When one is asked to envisage their stereotypical golfer, the more casual fan, perhaps even just a completely random person on the street, would not necessarily associate this individual with a high level of stamina. After all, why on earth would this be necessary in a sport that is perceived by some to merely just involve standing around whacking a ball with a stick? Of course a degree of muscle must be required to move the thing, but surely not a Mo Farah-esque ability to run obscene distances? Well, on 10 March, six members of the St Andrews Ladies Golf Club will attempt to alter this arcane perception of the lazy golfer when they take part in the Inverness Half Marathon, all in aid of two wonderful charities.
While talking to Charlotte McClusky, the club’s Events and Publicity Officer, it was really hard not to gain a genuine appreciation for what those partaking in the run were trying to achieve, as well as the fantastic work that their chosen charities do in their respective fields. McClusky is one of the six foolhardy club members embarking on the challenge, alongside Anna Herbelin, Molly Hocking, Alexandra Lee, Seonaid Rapach and Fanny Wahlberg. She pinpoints the precise moment inspiration for the run was sourced as when the girls “had the opportunity to play with a group of veterans from the St Andrews Legacy (one of their chosen charities)” during the club’s annual golf day. The St Andrews Legacy is a charity giving veterans of war across the world the chance to play golf in the prestigious surroundings of the home of the sport, thus giving many of those veterans who perhaps suffer significant and debilitating mental or physical injuries from conflict the chance to potentially fulfil a lifelong ambition. Indeed, McClusky highlighted how it was the inspiration the club members gained from such a remarkable group of people that incentivised them “to run the Inverness Half Marathon to show our support and admiration” for these brave men and women. As McClusky emphasised, the “Golf Club believe in the unifying power of golf, and we couldn’t be happier to support such a fabulous cause”.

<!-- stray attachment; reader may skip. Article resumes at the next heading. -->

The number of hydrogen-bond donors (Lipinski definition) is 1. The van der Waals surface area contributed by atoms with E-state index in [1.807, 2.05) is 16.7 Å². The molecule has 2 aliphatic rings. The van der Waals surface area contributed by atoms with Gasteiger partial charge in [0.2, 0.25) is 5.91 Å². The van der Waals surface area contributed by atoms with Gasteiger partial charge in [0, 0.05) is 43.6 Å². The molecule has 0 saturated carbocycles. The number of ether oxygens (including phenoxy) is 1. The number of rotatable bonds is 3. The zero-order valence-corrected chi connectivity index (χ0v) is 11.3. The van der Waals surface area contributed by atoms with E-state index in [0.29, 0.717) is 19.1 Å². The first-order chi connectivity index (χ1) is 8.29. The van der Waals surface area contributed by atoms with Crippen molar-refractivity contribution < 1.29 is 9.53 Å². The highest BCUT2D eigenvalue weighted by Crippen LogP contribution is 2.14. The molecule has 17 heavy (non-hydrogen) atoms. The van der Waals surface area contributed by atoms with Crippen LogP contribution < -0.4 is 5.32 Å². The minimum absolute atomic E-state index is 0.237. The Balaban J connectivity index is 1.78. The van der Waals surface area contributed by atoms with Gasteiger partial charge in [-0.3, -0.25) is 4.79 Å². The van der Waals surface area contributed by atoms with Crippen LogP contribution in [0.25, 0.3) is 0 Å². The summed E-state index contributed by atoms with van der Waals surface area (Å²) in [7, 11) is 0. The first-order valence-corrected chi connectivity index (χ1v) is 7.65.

The other charity for which they are running is the Fife Rape and Sexual Assault Centre that, as the name implies, helps “victims of rape and sexual assault by giving advice, counselling and support”. It goes without saying that this is a charity that provides priceless refuge for the extremely unfortunate few within our local community here in Fife who have had their lives turned upside down by suffering from such barbarism. The charity obviously does “great work in the local community” and McClusky was keen to stress how much the club “really wants to continue to raise money and awareness of this charity”. Perhaps in order to avoid accusations of favouritism, the runners will also split the donations they raise “between the two local charities” thus ensuring they both receive a sizeable amount of the money earned by the girls’ efforts.
With regards to how the preparations for the run are going, McClusky was candid enough to admit “I cannot say preparing for the run over the cold winter months has been easy so far!”, a sentiment that would undoubtedly receive many relatable nods from veterans of such physically strenuous exertions before. McClusky, however, also emphasised how “having two great charities in mind is keeping us going” and certainly a desire to do their chosen philanthropic partners justice on 10 March will be in the forefront of the runner’s minds in the lead up to, as well as during, the big day.
Even if the run does not go as planned, the real victory will be having raised a serious amount of money for two great causes. The girls’ incredible drive and determination to make a difference to these fantastic charities is exceptionally admirable and all are encouraged to donate any amount to their justgiving page to make their efforts all the more worthwhile: https://www.justgiving.com/crowdfunding/ustagolf.